In 2012, a small study was launched in Melbourne to test whether a drug called vorinostat could force HIV out of cells where it is lying dormant.
The hypothesis being tested was that if ‘resting’ HIV can be driven into the bloodstream then regular ART may be able to clear it from the body.
Twenty PLHIV volunteered to try the drug for 14 days, and the first reported results were presented by Sharon Lewin, Director of The Alfred Hospital’s Infectious Diseases Unit, at the prestigious CROI scientific meeting in the US in 2013.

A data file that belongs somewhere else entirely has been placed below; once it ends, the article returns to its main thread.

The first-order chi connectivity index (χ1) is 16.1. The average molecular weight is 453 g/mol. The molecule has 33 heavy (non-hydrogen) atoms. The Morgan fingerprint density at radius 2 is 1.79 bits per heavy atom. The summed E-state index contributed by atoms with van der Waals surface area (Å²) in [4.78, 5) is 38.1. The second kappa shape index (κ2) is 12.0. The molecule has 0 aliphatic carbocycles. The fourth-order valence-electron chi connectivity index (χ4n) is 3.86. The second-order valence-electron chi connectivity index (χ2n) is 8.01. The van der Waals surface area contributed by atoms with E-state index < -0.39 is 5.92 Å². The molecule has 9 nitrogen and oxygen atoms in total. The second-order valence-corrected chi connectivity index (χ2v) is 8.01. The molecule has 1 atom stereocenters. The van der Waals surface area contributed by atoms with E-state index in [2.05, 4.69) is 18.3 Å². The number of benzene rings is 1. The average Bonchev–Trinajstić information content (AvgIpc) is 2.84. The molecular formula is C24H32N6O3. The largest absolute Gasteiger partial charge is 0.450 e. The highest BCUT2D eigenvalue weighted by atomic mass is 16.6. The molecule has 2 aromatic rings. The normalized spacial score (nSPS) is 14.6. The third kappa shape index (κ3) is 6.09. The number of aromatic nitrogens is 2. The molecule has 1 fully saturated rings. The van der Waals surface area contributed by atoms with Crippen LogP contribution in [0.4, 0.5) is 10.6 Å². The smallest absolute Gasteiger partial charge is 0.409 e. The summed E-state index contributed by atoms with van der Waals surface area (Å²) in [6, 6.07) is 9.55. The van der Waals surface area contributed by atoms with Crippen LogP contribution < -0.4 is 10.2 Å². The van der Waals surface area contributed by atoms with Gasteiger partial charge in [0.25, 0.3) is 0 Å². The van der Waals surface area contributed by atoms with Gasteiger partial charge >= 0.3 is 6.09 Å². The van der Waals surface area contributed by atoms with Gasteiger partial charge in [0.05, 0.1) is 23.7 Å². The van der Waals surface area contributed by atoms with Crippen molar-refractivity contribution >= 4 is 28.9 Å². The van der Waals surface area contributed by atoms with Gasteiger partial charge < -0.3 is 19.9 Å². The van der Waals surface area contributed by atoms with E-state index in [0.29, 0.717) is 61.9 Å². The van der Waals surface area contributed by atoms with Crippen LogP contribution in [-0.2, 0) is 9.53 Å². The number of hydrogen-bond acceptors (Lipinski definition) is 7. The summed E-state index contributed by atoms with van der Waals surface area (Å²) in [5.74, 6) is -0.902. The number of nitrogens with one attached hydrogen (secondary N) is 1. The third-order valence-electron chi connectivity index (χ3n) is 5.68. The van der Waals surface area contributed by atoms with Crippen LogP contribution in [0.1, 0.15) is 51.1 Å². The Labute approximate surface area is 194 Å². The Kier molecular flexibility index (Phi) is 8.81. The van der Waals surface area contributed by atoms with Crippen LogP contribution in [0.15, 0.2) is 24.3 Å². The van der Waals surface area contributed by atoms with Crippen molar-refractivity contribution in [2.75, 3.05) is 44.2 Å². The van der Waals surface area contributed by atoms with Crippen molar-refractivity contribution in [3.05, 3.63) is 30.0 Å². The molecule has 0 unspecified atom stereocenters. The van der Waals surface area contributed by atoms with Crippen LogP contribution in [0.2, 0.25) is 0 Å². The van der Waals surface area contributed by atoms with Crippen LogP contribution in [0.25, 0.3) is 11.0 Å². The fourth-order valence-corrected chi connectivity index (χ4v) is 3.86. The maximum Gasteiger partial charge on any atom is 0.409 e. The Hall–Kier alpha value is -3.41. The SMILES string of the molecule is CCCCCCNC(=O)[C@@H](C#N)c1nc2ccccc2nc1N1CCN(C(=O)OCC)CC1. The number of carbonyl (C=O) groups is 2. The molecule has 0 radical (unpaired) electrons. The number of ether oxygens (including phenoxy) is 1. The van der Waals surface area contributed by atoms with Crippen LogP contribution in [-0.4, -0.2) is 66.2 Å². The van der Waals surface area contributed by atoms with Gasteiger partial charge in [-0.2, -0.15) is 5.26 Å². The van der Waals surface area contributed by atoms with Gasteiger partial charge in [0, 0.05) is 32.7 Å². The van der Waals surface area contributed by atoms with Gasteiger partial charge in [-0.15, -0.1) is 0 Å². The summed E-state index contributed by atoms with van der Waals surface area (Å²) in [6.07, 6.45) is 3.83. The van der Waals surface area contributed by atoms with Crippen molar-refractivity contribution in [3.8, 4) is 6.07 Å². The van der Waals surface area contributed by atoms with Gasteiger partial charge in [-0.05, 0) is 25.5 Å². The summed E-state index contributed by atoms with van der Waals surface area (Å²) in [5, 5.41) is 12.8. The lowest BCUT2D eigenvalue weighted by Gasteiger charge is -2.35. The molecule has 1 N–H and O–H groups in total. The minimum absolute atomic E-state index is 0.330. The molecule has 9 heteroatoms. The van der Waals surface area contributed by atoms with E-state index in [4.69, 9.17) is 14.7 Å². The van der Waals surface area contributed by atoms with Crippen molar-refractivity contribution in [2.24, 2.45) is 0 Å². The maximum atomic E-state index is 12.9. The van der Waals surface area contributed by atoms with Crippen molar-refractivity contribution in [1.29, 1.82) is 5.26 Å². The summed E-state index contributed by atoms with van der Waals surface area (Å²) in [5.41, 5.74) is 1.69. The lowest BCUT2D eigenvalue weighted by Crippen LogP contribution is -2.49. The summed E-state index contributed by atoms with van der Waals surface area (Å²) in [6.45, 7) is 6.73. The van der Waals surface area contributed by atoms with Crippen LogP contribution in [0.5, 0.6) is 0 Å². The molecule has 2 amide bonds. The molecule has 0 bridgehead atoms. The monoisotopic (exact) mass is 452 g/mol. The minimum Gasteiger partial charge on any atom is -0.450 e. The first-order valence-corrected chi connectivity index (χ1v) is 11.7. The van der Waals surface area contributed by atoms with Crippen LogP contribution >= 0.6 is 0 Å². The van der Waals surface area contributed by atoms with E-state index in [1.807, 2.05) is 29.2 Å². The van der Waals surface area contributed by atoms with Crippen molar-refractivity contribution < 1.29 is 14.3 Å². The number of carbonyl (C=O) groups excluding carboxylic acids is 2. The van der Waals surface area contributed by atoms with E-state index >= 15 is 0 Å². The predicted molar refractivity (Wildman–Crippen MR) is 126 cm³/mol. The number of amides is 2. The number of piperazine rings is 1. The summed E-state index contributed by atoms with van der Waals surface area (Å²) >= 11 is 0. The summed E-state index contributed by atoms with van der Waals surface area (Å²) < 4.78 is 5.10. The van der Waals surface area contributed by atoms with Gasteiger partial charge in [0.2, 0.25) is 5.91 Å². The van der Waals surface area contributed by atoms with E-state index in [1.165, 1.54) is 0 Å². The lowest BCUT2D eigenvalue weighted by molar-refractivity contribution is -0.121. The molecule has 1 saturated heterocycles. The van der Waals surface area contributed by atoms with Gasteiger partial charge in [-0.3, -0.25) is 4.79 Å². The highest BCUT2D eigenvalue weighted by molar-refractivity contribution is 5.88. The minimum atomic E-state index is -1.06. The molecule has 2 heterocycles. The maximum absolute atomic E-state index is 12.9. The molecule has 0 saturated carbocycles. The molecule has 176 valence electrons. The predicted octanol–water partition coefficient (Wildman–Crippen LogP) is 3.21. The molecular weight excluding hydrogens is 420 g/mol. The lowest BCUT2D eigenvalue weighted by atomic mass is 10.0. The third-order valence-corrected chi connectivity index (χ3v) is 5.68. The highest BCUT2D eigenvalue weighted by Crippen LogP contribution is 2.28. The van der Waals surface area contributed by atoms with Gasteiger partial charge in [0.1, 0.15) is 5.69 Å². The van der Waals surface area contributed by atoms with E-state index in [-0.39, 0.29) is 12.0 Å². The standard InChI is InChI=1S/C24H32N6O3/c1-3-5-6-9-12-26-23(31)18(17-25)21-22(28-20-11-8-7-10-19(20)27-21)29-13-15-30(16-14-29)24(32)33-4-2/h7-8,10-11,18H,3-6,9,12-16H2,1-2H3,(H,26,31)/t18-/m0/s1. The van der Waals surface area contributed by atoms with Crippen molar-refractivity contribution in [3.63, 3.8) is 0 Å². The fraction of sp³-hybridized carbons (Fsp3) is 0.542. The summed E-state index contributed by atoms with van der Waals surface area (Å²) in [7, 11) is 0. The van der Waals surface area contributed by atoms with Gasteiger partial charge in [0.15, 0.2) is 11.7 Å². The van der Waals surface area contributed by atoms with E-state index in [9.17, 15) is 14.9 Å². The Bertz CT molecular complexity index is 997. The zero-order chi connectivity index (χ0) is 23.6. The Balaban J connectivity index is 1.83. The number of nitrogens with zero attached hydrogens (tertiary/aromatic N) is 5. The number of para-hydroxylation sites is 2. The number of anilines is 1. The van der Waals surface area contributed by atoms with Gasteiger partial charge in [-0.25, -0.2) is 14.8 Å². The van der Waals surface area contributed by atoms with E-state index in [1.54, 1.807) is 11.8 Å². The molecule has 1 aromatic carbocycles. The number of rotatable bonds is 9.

Her presentation looked at safety and tolerability, and also what effect the drug had on HIV in the blood and on tissues.
She and fellow investigators found that the multiple doses of vorinostat were safe and that taking the drug did result in an activation of HIV.
However, the results did not show any change in HIV DNA and latently infected cells were not eliminated as was hoped. Additional strategies are going to have to be found for that next step.
This and other studies presented at a special session at CROI have been hailed for their significant efforts to progress a real HIV cure strategy.
A PDF of Professor Lewin's abstract is available for download below.